Whirlwind Sorghum Tour 2013
September 19, 2013
Good morning. Sorry that it has been a while since I’ve updated the blog page here, it’s a really busy time of year around the office. I will try to cover a few different subjects without getting to long and boring. As many of you know as Seeds 2000 transitions into Nuseed you will expect to see some changes. Seeds 2000 was based on direct sales out of Breckenridge office, but as we look to the future we have realigned our sales force to better match growing customer needs. Our Product Specialists will now be in charge of specific territories covering both direct sales and management of our Independent Sales Associate (ISA) network.
Nuseed has three core crop interests where we want to be responsible for the product from breeding through sales. These are sunflowers, canola, and sorghum. The past week and a half I have had the opportunity to travel through Oklahoma, Kansas, and Nebraska looking at Nuseed entries in university trials in those states. Sorghum is planted on over 6 million acres nation wide, and as we struggle with drought and water restrictions in some areas we look for this crop to grow. Sorghum like sunflowers is a very good option for drought prone areas and drought prone soils. We are working with an ethanol producer in Nebraska that sees that with reduced water sorghum will fit a need for ethanol production. Travelling through those states I got to see sorghum under many different scenarios: dryland, irrigated, double-crop, and late planting. From what I can tell, especially as you get into the drier regions in the western part of the states is that sorghum is a great fit. Many of the dryland acres of corn I saw were a total loss, where as the sorghum was going to produce a crop.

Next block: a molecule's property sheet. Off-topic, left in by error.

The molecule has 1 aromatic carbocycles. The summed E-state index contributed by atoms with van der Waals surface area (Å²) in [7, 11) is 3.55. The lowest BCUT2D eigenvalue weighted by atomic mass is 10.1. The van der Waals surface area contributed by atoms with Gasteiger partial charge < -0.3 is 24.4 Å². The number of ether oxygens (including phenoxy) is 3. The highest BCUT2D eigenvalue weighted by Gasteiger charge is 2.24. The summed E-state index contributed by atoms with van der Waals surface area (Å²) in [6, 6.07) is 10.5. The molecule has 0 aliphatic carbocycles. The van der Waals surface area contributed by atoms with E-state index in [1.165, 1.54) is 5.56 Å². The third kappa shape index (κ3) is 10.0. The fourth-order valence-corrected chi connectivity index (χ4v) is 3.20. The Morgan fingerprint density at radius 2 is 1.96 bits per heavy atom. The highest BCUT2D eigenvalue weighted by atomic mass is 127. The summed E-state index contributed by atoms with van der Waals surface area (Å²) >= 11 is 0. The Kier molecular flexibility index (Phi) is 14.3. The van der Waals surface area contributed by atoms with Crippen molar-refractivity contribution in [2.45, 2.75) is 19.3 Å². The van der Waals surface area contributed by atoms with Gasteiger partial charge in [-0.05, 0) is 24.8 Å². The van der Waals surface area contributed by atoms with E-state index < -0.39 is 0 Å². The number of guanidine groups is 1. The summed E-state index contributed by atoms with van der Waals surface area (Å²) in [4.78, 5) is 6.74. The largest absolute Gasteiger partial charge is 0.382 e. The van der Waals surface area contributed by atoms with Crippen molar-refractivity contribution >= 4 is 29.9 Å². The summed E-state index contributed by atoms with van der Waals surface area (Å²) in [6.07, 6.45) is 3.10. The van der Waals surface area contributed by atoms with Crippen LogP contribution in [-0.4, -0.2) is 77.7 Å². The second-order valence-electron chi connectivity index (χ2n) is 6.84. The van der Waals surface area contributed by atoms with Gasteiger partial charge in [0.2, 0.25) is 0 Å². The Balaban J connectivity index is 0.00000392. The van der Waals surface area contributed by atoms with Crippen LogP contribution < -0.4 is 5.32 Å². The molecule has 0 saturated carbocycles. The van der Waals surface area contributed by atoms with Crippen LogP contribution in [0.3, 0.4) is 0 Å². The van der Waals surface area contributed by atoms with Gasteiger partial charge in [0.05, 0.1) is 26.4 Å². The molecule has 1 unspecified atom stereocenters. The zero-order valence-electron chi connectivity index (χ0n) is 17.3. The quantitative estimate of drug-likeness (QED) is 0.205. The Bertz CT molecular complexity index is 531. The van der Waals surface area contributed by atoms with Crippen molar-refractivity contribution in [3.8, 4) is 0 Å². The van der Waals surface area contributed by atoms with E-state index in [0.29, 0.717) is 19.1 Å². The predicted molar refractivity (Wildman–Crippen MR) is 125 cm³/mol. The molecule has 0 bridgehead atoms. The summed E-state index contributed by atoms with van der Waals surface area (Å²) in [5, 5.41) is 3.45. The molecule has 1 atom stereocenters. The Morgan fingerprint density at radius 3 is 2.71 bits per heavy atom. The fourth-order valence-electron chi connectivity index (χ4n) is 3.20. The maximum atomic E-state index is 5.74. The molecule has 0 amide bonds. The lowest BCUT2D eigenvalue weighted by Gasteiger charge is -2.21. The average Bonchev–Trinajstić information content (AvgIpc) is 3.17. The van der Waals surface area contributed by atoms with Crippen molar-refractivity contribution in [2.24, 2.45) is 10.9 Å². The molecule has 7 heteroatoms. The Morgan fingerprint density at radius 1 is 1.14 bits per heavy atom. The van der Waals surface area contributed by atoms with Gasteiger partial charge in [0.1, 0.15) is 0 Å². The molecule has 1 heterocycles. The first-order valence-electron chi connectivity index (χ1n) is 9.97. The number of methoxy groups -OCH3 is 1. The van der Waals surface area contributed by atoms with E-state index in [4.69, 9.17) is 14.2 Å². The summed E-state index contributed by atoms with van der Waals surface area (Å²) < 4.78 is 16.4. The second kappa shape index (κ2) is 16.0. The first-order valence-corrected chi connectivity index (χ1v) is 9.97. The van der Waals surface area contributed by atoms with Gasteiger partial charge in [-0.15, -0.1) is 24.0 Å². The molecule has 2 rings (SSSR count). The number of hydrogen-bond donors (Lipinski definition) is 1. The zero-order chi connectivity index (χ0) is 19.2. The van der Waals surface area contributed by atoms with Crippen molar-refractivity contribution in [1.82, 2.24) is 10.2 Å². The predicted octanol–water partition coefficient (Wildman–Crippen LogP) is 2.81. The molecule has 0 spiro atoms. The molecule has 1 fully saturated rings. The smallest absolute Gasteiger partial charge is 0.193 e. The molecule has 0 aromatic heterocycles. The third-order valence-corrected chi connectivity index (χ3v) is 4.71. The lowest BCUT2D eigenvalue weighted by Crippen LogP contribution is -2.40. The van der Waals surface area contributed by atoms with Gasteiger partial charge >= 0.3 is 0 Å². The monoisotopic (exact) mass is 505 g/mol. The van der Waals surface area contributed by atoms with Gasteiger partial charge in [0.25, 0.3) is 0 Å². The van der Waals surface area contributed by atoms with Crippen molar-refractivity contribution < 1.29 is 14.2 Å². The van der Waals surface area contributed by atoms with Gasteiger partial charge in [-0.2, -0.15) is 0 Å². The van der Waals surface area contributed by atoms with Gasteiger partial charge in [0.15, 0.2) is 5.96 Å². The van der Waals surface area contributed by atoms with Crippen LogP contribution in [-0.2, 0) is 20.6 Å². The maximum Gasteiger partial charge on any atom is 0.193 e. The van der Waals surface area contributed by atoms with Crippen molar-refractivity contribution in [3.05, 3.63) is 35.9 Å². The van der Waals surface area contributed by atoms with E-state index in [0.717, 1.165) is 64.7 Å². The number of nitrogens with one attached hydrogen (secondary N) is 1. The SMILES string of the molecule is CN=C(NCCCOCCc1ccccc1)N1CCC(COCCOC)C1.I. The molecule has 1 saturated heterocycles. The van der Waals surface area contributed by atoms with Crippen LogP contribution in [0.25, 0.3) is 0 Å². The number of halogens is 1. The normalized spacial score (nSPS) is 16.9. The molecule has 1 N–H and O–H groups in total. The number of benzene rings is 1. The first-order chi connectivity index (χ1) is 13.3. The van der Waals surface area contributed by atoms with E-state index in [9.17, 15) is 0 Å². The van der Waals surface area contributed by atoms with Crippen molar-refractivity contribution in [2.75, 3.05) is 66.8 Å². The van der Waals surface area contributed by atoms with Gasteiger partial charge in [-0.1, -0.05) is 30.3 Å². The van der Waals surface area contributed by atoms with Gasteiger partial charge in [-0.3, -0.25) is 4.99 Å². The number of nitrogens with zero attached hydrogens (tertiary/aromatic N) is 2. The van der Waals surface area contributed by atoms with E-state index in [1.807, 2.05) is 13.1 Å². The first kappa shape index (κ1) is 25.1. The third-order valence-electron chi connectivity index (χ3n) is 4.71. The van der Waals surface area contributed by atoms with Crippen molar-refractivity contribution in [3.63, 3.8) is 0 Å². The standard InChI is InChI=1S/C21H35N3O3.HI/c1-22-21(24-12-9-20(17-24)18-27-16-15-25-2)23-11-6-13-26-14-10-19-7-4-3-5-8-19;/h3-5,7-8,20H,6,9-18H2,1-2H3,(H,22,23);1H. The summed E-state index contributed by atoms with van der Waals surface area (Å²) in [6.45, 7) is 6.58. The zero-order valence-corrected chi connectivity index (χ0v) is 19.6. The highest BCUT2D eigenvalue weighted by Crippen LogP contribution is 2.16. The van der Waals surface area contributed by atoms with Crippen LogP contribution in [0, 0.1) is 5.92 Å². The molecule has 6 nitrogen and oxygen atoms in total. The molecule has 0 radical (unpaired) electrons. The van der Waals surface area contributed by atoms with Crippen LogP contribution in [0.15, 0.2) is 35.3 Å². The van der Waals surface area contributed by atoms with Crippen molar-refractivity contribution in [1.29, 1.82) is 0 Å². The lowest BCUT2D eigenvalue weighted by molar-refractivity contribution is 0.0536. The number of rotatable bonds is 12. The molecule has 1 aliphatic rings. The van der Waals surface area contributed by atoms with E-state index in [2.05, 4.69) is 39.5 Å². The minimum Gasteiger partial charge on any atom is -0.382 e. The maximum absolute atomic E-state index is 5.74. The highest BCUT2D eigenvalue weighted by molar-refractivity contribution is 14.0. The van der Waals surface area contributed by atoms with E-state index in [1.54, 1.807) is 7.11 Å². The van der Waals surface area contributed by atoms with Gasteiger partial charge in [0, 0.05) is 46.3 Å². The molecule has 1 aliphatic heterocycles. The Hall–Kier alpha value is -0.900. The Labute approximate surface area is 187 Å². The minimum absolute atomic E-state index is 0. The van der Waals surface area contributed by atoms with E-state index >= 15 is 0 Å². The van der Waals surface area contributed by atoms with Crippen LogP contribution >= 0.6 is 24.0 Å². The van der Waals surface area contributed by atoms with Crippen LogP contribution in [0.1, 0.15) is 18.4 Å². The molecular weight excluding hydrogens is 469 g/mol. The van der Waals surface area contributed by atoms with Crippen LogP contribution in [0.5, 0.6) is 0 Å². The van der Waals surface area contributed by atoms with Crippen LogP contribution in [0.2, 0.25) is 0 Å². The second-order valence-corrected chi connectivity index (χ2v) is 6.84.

Locally, I saw the first corn being combined this past Monday just a little north of Breckenridge. I was pretty surprised by this as most of the corn I had been looking at has just getting to black layer. I later found out it was a very earlier maturity that was planned to be harvested early for a field day so no need to get all worked up about combining corn just yet. There have been a few early maturing soybeans that have come off so far, I haven’t really heard any yields yet, but I would guess by the looks they were in the 35-40 bu range. Look for more localized information coming in the next week as I will be out and about taking final stand counts for all of my plots.
Finally I would like to thank all the people that showed up at our Big Iron brand transition event. Although I wasn’t able to attend everyone I have talked to said it was a huge success. We had about 300 people swing through the reception for some BBQ and beer and had a chance to mingle and talk with Nuseed personnel from all over the country.